Park Service Circles Wagons on Indian Burial Mounds Debacle
No Officials Punished in 10-Year Building Spree Defacing Effigy Mounds Monument
Washington, DC — One of the biggest and most embarrassing official mass desecrations of Indian pre-historic burial sites has gone unpunished and un-remedied years after discovery, according to documents released today by Friends of Effigy Mounds and Public Employees for Environmental Responsibility (PEER). The National Park Service (NPS) has identified more than 78 illegal structures at Effigy Mounds National Monument intruding on the very ancient Indian mounds the monument is supposed to protect. Yet, years later none have been removed.
From 2001 until her voluntary transfer in 2011, Superintendent Phyllis Ewing presided over a construction boom throughout Effigy Mounds National Monument in violation of the National Historic Preservation Act and other statutes. Located in northeast Iowa on the banks of the Mississippi, the Monument contains more than 200 prehistoric burial mounds between 700 and 2,500 years old each in the shape of a stylized animal, symbol or other figure. An internal NPS investigation found that Ewing –
- Oversaw more than $3 million in illegal “empire building” with boardwalks, trails and other structures doing “significant adverse damage” to irreplaceable archaeological artifacts;
- Submitted false reports to the Regional office and feigned ignorance of legal requirements for historic review and tribal consultation in which she had received training; and
- Removed cultural resource specialists from project review. Instead, compliance responsibility was vested in Chief of Facilities Maintenance Thomas Sinclair – the person also in charge of building the projects – who claimed to be a “para-archaeologist.”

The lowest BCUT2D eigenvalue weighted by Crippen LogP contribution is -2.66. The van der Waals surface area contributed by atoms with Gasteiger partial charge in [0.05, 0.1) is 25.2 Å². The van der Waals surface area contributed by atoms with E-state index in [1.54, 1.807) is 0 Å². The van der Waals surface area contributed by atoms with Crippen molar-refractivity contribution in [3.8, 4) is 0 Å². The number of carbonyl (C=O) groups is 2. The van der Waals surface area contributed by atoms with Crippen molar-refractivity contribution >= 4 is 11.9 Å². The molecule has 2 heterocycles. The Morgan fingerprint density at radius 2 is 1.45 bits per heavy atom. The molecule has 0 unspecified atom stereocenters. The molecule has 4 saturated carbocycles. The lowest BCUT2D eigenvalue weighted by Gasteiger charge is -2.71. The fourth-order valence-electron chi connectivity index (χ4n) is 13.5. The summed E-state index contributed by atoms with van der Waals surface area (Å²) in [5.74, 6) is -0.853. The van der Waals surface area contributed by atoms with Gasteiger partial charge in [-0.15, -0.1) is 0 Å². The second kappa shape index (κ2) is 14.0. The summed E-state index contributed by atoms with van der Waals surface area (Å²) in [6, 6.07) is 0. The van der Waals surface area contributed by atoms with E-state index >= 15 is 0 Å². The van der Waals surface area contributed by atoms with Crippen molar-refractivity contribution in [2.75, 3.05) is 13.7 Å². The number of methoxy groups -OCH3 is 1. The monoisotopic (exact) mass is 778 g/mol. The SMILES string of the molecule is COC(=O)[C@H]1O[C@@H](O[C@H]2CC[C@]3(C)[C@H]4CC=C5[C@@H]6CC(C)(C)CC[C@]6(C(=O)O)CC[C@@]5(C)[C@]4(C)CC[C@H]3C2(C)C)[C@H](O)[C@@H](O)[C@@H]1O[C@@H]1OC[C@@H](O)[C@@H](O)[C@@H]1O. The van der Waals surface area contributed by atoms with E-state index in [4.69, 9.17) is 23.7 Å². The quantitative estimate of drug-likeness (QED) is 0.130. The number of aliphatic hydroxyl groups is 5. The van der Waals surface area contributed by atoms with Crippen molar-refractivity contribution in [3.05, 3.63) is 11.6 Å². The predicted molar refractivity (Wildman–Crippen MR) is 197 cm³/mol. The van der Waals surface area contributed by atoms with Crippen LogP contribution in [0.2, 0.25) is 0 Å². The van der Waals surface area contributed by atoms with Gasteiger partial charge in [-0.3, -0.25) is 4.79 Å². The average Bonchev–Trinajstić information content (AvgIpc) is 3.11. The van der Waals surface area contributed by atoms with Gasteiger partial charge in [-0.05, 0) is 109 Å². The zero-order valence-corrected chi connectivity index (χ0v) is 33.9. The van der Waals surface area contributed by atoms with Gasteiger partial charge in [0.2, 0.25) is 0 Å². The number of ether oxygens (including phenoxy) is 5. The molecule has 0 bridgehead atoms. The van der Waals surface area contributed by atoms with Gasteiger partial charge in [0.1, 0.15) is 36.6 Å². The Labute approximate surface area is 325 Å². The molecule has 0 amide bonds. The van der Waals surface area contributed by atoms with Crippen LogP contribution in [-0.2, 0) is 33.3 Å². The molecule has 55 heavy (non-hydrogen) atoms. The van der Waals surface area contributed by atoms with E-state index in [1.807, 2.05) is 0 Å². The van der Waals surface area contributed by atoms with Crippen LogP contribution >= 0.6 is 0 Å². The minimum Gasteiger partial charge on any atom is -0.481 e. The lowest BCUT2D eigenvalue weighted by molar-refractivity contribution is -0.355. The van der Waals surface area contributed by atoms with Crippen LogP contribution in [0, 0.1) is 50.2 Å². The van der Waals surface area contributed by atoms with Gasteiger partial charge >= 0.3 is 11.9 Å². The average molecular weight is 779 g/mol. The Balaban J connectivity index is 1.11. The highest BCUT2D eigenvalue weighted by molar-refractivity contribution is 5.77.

“The era of Ewing and Sinclair was devastating to our little park’s cultural and natural resources,” said Timothy Mason of Friends of Effigy Mounds and a former long-time Monument employee whose 2010 complaint to the Interior Office of Inspector General was referred back to NPS to investigate itself. “Their actions left an indelible stain on the history of the National Park Service. The spirits buried in these wooded hills are spinning with indignation in their graves.”
The voluminous internal investigation by Special Agent David Barland-Liles contains many damning statements by NPS officials that Ewing’s tenure represented an “extreme example” of law-breaking, she had “destroyed the park” and “violated the essence of what the NPS is supposed to be doing” plus “Wherever they had a chance to screw up they did.” However, the probe only looked at a handful of illegal projects and did not answer why problems reported for years by Monument staff fell on deaf ears in the Regional Office. Nor did Special Agent Barland-Liles write a final Report of Investigation with formal findings and recommendations. Incredibly, no one was disciplined for this cascade of violations:
- The NPS Regional Director explained that he took no disciplinary action against Ewing because he felt she had “no design to do anything devious.” Instead, he left her in place for more than year to prove herself and help “the park recover.” Eventually she was allowed to voluntarily transfer to a regional museum curator position at the same pay level;
- Ewing contended that throughout her tenure she received excellent evaluations and performance awards. Ewing had been fast-tracked for superintendent due to her “leadership potential”; and
- All of the illegal structures remain despite tribal leaders’ complaints that the web of boardwalks meant their “ancient cemeteries should be treated as places to walk your dog,” in the words of one.
“This fiasco proves that a national park superintendent will not be fired for incompetence no matter how egregious,” stated PEER Executive Director Jeff Ruch, comparing the relentless hounding by NPS of perceived whistleblowers. “On the career ladder of today’s National Park Service, politics counts far more than protecting the natural and cultural resources entrusted to them – just look at Phyllis Ewing.”
It took both groups nearly 8 months to pry these documents out of NPS under the Freedom of Information Act. Mason’s group is also trying to draw attention to still further official depredations at Effigy Mounds, such as NPS breaking into ancient mounds to “repatriate” other Indian remains.
Contact PEER for full 723-page investigation file